Local banking issues, blockchain technology and the interesting book: Crypto Asset Investing in the Age of Autonomy

Posted By on August 15, 2021

For decades now I’ve had a fairly positive relationship with both business (CPP) and personal banking … and particularly with local banks. I grumbled the 1990s when multiple bank mergers forced out the manager I worked with in NE Ohio. He knew me by name and often pulledCryptoWalletGraphic me aside to see if there was anything my business needed. That was helpful for a small business owner and it was appreciated when starting a business.  Unfortunately the changes brought “less personal” banking to both the small business and personal side … BUT we adapted and even learned to appreciate the efficiency improvements online banking brought us.

Lately though (the last decade perhaps), it seems banks are becoming desperate in squeezing existing customers and are looking for ways to make a buck here and there; it has been irritating and even a lot less personal (if that is possible). Recently a sneaky $10  fee for not “maintaining a $2500 DAILY balance” on a linked savings account surprised me. Even worse was that the Huntington Bank local branch couldn’t solve my minimal gripe, didn’t have current interest rates and didn’t know the balance requirements for their savings accounts. I ended up wasting a half hour on hold in Toaster1950adorder to talk with a customer service representative for him to tell me the minimum daily balance was $2500 … yet he still could not tell me what the interest rate was nor could he close out my offending account, although I did get the $10 charge reversed. If we are not receiving friendly personal service (or interest on account balances), why should we bank locally if all they are doing is using gimmicks to entice new and existing customers to open new and additional accounts then … drive them off by charging monthly fees? (although it is not quite the “open an account, get a toaster” from my mom and dad’s generation)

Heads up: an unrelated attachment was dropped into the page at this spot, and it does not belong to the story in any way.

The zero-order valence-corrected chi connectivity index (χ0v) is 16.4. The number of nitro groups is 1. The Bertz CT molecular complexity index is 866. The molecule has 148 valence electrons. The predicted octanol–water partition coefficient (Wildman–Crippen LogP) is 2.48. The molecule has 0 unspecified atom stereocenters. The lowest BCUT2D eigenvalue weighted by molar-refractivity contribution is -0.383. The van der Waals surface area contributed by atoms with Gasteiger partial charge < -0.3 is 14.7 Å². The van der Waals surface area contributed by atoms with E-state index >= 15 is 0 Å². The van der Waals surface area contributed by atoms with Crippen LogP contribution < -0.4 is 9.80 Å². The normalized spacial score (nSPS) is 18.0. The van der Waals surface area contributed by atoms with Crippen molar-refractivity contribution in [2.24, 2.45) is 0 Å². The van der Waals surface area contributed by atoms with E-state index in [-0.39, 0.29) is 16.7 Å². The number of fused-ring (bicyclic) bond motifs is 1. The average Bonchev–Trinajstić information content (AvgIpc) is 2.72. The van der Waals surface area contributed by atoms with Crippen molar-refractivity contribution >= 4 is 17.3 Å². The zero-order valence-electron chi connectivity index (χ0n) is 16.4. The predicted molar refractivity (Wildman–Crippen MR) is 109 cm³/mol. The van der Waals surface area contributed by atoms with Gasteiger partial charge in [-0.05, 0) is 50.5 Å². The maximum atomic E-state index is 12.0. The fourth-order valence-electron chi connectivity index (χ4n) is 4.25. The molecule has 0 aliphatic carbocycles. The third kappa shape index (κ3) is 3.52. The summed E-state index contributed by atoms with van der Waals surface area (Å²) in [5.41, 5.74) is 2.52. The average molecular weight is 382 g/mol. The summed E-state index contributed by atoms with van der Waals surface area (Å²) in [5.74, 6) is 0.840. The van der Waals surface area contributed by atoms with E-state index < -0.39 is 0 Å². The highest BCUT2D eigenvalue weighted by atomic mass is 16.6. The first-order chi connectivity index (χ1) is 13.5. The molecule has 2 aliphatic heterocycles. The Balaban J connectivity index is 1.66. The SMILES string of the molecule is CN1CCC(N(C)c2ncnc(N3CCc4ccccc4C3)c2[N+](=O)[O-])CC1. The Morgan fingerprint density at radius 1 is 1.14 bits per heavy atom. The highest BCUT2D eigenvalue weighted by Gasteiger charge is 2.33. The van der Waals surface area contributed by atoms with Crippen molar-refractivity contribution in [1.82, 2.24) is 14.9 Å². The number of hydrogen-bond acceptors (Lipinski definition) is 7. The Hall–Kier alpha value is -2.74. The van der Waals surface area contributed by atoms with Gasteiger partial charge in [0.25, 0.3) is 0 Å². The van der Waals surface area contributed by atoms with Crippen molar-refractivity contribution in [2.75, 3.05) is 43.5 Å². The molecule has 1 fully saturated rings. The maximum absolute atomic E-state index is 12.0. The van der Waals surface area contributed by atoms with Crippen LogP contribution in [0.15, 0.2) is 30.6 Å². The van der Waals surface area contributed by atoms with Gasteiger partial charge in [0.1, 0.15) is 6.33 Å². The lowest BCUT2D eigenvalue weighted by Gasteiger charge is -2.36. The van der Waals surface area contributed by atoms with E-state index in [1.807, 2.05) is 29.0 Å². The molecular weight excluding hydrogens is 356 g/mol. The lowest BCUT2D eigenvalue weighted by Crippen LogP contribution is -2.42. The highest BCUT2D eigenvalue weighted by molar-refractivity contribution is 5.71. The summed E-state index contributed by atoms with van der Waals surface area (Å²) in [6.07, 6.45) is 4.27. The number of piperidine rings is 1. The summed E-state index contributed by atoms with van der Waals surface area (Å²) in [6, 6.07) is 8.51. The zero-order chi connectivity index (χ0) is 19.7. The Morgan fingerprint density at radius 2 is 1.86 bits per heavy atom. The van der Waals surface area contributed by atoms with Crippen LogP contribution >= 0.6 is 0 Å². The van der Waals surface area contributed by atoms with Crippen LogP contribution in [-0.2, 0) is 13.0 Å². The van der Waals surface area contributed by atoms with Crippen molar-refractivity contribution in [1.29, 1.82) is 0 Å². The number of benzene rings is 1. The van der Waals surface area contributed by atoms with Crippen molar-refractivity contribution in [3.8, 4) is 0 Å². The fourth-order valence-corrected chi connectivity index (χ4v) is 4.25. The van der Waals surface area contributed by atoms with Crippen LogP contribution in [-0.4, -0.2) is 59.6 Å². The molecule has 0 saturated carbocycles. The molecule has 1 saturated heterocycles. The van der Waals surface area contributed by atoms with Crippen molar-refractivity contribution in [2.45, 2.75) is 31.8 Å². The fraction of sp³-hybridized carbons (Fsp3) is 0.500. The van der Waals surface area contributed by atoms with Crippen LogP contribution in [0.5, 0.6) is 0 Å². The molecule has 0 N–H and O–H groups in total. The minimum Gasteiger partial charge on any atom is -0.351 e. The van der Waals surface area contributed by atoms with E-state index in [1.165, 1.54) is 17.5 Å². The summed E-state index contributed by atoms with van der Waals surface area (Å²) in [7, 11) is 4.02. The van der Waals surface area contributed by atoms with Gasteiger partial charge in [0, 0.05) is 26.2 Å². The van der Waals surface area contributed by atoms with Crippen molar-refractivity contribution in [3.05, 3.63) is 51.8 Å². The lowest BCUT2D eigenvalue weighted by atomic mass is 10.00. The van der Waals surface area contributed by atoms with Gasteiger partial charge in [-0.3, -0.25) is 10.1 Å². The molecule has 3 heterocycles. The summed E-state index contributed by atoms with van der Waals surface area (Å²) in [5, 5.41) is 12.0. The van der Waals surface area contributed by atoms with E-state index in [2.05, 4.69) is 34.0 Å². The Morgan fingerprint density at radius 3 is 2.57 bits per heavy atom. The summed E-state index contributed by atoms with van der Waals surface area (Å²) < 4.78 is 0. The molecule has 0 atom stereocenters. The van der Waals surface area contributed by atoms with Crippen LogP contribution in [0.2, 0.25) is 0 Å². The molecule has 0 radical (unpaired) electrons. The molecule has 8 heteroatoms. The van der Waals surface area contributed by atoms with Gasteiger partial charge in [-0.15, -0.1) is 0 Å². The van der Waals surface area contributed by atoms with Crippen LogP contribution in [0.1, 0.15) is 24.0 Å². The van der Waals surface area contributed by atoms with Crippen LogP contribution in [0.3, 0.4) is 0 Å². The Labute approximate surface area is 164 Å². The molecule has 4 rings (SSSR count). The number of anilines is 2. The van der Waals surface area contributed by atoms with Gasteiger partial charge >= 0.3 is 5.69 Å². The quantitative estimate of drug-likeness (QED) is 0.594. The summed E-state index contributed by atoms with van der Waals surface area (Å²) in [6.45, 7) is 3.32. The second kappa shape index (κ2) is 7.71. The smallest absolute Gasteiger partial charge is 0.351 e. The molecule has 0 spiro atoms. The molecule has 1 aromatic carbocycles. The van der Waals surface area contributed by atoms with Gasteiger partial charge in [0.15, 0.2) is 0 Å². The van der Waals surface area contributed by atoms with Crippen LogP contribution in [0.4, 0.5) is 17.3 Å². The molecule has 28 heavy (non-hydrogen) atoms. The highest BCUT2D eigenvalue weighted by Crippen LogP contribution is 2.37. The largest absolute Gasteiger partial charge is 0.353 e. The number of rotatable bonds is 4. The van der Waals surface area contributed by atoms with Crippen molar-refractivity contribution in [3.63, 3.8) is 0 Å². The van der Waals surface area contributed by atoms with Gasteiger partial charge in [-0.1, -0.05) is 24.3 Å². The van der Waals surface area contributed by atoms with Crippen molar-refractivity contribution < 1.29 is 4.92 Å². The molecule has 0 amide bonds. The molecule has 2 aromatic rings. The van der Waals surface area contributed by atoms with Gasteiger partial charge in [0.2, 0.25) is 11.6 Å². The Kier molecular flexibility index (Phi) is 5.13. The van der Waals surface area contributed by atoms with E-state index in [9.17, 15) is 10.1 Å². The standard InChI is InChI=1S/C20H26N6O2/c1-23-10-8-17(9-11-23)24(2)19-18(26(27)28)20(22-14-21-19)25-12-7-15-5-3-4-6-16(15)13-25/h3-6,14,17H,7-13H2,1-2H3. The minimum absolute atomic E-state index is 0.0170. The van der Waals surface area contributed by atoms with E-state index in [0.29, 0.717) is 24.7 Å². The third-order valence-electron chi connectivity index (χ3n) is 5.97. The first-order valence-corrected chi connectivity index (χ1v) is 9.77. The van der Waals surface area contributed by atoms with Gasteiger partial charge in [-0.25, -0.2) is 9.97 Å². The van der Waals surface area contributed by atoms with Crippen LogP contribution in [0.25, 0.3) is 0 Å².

The whole fiasco has me wondering if banks, and in particular local banks, are doomed once cryptocurrency digital wallets and connected smart device like watches and phones using blockchain technology go mainstream?